The price of the Snowblind element is $299 MSRP, and the newer Snowblind S will cost you $199. Since we are checking out the Element today, we will focus on this price point. The $299 price point is when you start to get to the upper echelon of pricing for a mid-tower, with contenders coming in the form of the Obsidian 500D at twenty dollars cheaper, along with the Phanteks Enthoo Primo being fifty dollars cheaper.

There are also more expensive options, but the one thing the Snowblind series has going for it right out of the box is the LCD panel solution. Any other chassis would require custom work that most may not be comfortable with. With that said, this is going to be exciting as we test the Snowblind Element and asses its performance and features versus the competition in the conclusion.

With all that behind us, let's see what we find as we dig into the Snowblind Element from iBUYPOWER.

Shannon's Chassis Test System Specifications

Packaging

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The main outer box is a brown cardboard box like you would expect a custom system build form iBUYPOWER would ship within. It does not have any relevant information besides the logo and, of course, a shipping label. There are also notes on fragility and informing shippers that computer components are inside, which I can assume is in the hopes the shipper will be kind to the package knowing the sensitivity of components.

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After opening the main cardboard enclosure, we find the actual chassis box inside, which thanks to the outer box is in pristine shape. The package is a crisp white with the front of the chassis in full view. The only other information is a warning about tempered glass, which is breakable and the brand logo and chassis or series name in this case.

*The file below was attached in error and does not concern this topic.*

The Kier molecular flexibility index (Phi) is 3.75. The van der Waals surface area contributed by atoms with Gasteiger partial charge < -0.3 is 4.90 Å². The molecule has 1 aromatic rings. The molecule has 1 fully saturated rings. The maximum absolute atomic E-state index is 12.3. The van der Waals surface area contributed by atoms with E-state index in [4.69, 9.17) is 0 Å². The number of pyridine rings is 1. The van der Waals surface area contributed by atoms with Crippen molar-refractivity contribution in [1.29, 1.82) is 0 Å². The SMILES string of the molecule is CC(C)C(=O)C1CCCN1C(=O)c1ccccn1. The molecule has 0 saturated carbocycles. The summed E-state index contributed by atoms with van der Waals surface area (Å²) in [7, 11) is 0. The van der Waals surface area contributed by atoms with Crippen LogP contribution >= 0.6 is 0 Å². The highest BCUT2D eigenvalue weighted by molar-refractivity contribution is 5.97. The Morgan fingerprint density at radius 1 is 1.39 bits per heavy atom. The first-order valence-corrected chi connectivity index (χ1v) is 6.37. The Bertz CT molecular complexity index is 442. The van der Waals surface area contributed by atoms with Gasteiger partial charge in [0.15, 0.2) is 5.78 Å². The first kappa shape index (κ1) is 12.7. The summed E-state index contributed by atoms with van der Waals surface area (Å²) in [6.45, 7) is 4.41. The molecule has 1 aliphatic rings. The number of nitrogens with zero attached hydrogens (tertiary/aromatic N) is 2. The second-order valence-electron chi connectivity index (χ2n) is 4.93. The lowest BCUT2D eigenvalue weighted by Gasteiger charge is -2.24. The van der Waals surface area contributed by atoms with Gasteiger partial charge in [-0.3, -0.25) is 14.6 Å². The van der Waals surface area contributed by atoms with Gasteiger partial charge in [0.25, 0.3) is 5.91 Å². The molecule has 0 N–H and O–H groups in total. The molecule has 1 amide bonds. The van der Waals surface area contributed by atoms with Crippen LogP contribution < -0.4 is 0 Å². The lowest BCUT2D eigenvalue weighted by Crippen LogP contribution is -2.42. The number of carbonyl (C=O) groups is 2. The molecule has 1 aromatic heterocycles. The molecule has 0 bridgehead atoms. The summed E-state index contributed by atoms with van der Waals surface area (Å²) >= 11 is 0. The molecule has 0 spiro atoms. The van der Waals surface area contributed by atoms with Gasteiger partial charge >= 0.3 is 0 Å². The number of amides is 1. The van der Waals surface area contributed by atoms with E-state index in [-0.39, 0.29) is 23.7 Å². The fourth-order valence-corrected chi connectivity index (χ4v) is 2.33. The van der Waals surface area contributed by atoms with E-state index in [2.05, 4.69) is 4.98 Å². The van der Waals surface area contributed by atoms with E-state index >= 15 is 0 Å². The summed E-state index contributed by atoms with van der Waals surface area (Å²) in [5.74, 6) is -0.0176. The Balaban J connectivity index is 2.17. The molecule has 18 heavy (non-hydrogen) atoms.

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The skinny sides of the box have the same design with a note on items included in the package, which is for a fully built system. While a lot of items are listed here, we can state that the only thing in the box is the chassis and its relevant accessories. The serial number sticker is also found here along with an angled shot of the built Snowblind config and the safety and regulatory icons across the lower portion.

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The broad opposing side of the packaging now shows the LCD side panel in full effect. This is, of course, a rendering as the things showing on the LCD are semi-opaque in real-world usage and not as solid or bold as shown here. But they are quite visible depending on the angle and the white level of the internal components. The same warning and logo and series moniker are in place as the large opposite side.

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The internal protection for the Snowblind Element is very good with soft type squishy foam taking the impacts. The glass/LCD panels are covered with cling film, and the entire chassis is wrapped in a plastic bag to ensure that abrasion damage is mitigated.

iBUYPOWER Snowblind Element Mid-Tower Chassis